Work, Play Extremes

Humanity’s mix of work vs. play has varied over the millennia. Farmers played less less than foragers, and with industry we’ve moved back to, and even past, forager levels of play. In the future, the work-play mix could move in either direction, possibly to extremes.

Pause for a moment to ask yourself: which extreme do you most fear, a mostly-work future, or a mostly-play future? Yes, all else equal play is probably better than work, but all else may not be equal – ask yourself what knowing that a world is mostly-work or mostly-play would tell you about the rest of that world.

Me, I more fear a mostly-play future. I fear a world of people so overwhelmed by the pleasures of music, movies, games, virtual reality, drugs, etc. that they don’t build for the future, or even maintain support structures inherited from the past. Failing to invest in capital or children, humanity shrinks and falls into oblivion.

Yes, there are things to fear about a mostly-work future. Mainly, the opportunity cost of fun not had. Play is often more fun, and even fulfilling, than work. Given a momentary choice, we tend to choose play over work, and for good reason. Even so, I’d expect a mostly-work world to continue to invest and grow, building to a larger population and capacity. So that if later that world devolves into most-play, at least more people will have more fun on the way down.

Notice that this issue suggests that status isn’t such a bad thing. Locally, the possibility of efforts to gain status seem to cause a market failure, as your status gains come at the expense of the status of others. This would seem to make us work too hard to gain status. But since we can more reliably gain status via work than via play, the existence of status pushes us toward work, and away from the more dangerous mostly-play extreme.

I’m not thrilled that the em future I envision is a mostly-work world. But it at least seems safer than the other extreme to which the work-play mix could have evolved.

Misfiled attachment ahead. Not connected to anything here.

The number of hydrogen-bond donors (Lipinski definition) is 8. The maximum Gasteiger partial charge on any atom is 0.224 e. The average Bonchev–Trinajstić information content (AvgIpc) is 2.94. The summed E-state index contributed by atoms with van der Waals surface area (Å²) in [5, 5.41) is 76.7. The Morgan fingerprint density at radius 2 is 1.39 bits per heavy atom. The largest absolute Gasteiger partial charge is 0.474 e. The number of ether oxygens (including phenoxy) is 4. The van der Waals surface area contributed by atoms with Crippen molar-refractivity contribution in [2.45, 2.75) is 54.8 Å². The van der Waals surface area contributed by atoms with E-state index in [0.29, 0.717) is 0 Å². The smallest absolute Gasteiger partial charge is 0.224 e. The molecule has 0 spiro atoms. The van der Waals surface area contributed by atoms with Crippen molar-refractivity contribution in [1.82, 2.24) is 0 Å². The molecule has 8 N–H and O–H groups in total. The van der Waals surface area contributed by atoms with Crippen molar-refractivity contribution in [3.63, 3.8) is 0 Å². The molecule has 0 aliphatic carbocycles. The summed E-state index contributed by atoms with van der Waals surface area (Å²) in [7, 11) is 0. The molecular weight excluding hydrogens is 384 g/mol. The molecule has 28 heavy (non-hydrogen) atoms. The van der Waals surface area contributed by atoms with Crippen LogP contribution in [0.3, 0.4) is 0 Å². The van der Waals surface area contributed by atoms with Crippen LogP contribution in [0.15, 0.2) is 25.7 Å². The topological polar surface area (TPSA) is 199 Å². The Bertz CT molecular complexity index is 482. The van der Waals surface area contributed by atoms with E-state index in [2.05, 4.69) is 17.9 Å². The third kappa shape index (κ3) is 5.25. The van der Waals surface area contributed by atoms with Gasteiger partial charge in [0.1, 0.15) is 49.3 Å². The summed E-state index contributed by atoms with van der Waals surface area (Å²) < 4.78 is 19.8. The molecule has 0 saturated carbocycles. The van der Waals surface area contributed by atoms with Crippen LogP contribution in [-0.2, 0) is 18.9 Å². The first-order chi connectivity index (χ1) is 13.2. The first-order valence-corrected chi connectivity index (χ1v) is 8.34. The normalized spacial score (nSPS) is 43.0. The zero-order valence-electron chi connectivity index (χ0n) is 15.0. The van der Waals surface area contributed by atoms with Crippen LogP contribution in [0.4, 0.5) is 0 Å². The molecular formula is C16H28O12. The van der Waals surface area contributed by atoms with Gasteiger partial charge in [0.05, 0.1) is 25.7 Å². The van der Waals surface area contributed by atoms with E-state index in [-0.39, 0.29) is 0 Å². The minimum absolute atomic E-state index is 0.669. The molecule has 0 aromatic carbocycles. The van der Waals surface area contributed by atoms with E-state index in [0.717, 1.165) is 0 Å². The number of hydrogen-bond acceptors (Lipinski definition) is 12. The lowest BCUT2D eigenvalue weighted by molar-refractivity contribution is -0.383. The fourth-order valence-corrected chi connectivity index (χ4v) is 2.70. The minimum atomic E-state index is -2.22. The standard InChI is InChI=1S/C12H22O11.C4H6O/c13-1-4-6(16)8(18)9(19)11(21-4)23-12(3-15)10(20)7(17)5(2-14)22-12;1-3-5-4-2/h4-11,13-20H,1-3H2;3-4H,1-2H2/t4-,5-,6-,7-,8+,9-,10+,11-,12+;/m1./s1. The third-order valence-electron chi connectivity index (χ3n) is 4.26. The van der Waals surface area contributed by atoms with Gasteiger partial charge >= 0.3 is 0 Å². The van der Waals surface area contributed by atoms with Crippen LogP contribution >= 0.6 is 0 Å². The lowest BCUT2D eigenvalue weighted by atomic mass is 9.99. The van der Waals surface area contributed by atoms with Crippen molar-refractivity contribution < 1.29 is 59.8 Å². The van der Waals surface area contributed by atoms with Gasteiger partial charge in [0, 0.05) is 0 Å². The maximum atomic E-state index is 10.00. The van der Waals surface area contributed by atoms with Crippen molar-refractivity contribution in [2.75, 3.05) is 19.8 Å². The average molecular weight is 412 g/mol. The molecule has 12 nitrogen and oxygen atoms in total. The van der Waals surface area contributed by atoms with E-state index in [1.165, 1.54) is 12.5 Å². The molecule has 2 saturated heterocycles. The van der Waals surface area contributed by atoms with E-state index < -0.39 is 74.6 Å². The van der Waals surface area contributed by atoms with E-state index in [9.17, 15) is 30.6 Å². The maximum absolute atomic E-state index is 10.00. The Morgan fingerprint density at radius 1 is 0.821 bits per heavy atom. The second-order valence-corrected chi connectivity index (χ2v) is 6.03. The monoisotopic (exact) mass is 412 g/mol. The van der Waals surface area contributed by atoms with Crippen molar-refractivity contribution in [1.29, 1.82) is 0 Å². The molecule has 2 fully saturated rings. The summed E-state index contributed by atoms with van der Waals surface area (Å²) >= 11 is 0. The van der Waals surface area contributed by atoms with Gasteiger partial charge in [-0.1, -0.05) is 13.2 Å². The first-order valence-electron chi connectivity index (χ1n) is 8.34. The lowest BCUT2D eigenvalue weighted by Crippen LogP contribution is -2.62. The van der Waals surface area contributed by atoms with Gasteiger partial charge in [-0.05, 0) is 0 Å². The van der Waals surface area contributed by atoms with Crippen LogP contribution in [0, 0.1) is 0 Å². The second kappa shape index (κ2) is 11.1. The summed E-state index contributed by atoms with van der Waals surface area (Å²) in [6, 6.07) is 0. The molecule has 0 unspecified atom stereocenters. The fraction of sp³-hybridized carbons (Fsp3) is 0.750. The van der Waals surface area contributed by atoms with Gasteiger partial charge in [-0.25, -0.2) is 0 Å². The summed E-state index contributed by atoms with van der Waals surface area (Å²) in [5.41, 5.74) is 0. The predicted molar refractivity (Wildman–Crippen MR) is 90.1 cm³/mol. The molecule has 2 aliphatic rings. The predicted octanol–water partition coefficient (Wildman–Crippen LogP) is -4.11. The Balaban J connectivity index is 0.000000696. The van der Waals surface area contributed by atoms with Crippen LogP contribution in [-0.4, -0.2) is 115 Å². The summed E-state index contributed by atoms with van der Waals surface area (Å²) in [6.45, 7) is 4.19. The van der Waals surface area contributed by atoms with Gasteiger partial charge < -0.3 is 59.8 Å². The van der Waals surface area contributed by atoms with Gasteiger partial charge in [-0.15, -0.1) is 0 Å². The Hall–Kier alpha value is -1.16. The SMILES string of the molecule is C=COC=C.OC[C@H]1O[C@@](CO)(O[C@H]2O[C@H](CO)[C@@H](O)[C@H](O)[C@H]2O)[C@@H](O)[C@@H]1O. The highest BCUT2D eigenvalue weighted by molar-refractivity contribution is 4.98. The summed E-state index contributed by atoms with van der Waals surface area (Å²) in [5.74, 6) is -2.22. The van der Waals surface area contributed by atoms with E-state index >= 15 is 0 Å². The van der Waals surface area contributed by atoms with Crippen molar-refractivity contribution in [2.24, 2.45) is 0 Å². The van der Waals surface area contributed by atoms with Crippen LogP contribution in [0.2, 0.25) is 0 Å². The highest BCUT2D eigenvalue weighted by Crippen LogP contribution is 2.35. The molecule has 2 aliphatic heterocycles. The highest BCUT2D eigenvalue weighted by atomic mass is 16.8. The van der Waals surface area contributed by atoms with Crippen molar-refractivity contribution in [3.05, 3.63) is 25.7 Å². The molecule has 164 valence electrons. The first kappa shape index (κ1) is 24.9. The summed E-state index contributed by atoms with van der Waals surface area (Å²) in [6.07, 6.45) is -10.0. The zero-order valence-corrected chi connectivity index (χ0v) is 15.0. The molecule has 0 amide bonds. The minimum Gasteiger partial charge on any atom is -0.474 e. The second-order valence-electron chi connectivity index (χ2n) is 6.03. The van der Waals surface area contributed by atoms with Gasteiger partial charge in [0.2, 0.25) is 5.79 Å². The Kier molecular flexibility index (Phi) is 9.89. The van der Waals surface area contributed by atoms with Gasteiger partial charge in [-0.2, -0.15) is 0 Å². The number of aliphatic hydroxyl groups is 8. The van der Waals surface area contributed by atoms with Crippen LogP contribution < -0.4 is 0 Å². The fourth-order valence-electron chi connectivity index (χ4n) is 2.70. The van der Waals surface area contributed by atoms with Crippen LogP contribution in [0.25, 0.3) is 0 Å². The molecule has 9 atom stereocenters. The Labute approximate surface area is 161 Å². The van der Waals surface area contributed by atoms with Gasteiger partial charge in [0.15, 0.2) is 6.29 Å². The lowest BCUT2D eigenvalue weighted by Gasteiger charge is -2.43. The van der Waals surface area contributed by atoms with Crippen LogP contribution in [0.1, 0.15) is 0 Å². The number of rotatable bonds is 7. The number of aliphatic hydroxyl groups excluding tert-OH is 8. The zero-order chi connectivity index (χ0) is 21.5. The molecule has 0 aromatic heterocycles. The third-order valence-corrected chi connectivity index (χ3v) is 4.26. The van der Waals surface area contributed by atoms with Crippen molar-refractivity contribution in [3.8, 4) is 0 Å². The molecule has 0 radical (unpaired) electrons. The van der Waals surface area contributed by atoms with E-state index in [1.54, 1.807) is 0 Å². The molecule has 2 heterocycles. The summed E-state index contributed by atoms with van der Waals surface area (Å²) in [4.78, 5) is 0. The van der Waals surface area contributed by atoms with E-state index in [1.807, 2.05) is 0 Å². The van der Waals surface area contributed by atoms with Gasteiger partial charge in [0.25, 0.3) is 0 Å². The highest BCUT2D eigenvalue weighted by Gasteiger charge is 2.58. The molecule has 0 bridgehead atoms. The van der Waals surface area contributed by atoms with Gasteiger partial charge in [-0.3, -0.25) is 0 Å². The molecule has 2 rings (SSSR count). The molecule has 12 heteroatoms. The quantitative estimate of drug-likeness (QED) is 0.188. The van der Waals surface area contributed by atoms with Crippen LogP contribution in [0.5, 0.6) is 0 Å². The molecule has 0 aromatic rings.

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  • Toni

    If you look at “play” such as music, learning to play the piano is probably the shittiest yet most fulfilling thing you can do with your life – even more so than having children. Learning to be any good takes years and practice is terrible, and then you have to continuously do boring practice just to stay on that level. So as such, learning to at least do or participate in music can teach people a lot of useful morals.

    So, if everyone learns to master musical instruments, requiring lots of satisfaction-postponement, boring goal-oriented work, etc. how does that actually differ from working when considering individual people, their character and intrapersonal morality?

    Then again, either doing or watching movies or books most likely attracts us because of beautiful stories, which often are in-line with our forager morals. This is, of course, not good, as it reinforces poor morals. From this point of view, for the “fabric of society”, movies, books and other stories can be devastating, especially if while watching them people are not exposed to real life via work. (I believe the rise of left-wing politics since 1800 is mainly attributed to the fact that people don’t have to face the market anymore. People don’t know what it means when you can’t sell your products because they work in large organisations and can’t experience market realities first hand, and thus they attach a forager narrative to layoffs in large corporations such as bad leadership, evil capitalism, etc.)
    Can you be more concrete in what you think the ills are of play? Is it intrapersonal morality development, lack of real life teaching from capitalist morality (as I suggest), or what? You point to “lack of capital accumulation” but what’s not rational here, if we have decreasing marginal returns of capital?

  • Guest

    Typo – 4 paragraph, 1 row

    • Robin Hanson


  • Toph

    Industrious societies did not move beyond hunter-gatherers in playtime. In modern H/G-societies five-hour-workdays seem to be normal; a workload of 35 hours/week, which is very much in range of the typical 40 hours/week we see in modern industrialized countries.